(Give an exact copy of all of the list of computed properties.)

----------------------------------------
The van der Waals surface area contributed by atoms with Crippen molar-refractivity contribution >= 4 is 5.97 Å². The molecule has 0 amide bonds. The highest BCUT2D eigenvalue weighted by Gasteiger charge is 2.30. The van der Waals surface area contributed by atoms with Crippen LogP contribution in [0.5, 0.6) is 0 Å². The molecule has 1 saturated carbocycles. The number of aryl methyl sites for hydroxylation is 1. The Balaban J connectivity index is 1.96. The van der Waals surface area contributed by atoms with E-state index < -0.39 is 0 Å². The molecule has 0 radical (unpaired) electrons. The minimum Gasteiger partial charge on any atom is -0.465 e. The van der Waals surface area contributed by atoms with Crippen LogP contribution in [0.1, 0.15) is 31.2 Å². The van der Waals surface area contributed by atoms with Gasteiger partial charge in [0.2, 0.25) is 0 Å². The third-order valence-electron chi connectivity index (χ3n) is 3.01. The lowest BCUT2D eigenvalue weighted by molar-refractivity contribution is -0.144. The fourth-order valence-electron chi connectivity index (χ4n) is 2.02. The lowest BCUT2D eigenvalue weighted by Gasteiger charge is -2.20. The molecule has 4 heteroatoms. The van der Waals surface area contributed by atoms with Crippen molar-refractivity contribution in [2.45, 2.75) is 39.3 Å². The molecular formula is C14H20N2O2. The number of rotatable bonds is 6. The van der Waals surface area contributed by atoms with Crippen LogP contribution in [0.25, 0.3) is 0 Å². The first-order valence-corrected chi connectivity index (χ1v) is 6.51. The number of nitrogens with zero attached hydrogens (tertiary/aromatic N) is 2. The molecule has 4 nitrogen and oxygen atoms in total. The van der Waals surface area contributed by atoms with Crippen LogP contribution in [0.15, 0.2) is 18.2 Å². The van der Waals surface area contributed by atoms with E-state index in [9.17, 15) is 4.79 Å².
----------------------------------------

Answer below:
The van der Waals surface area contributed by atoms with Crippen molar-refractivity contribution >= 4 is 5.97 Å². The molecule has 0 amide bonds. The highest BCUT2D eigenvalue weighted by Gasteiger charge is 2.30. The van der Waals surface area contributed by atoms with Crippen LogP contribution in [0.5, 0.6) is 0 Å². The molecule has 1 saturated carbocycles. The number of aryl methyl sites for hydroxylation is 1. The Balaban J connectivity index is 1.96. The van der Waals surface area contributed by atoms with E-state index < -0.39 is 0 Å². The molecule has 0 radical (unpaired) electrons. The minimum Gasteiger partial charge on any atom is -0.465 e. The van der Waals surface area contributed by atoms with Crippen LogP contribution in [0.1, 0.15) is 31.2 Å². The van der Waals surface area contributed by atoms with Gasteiger partial charge in [0.2, 0.25) is 0 Å². The third-order valence-electron chi connectivity index (χ3n) is 3.01. The lowest BCUT2D eigenvalue weighted by molar-refractivity contribution is -0.144. The fourth-order valence-electron chi connectivity index (χ4n) is 2.02. The lowest BCUT2D eigenvalue weighted by Gasteiger charge is -2.20. The molecule has 4 heteroatoms. The van der Waals surface area contributed by atoms with Crippen molar-refractivity contribution in [2.45, 2.75) is 39.3 Å². The molecular formula is C14H20N2O2. The number of rotatable bonds is 6. The van der Waals surface area contributed by atoms with Crippen LogP contribution in [0.25, 0.3) is 0 Å². The first-order valence-corrected chi connectivity index (χ1v) is 6.51. The number of nitrogens with zero attached hydrogens (tertiary/aromatic N) is 2. The molecule has 4 nitrogen and oxygen atoms in total. The van der Waals surface area contributed by atoms with Crippen LogP contribution in [0.15, 0.2) is 18.2 Å². The van der Waals surface area contributed by atoms with E-state index in [9.17, 15) is 4.79 Å².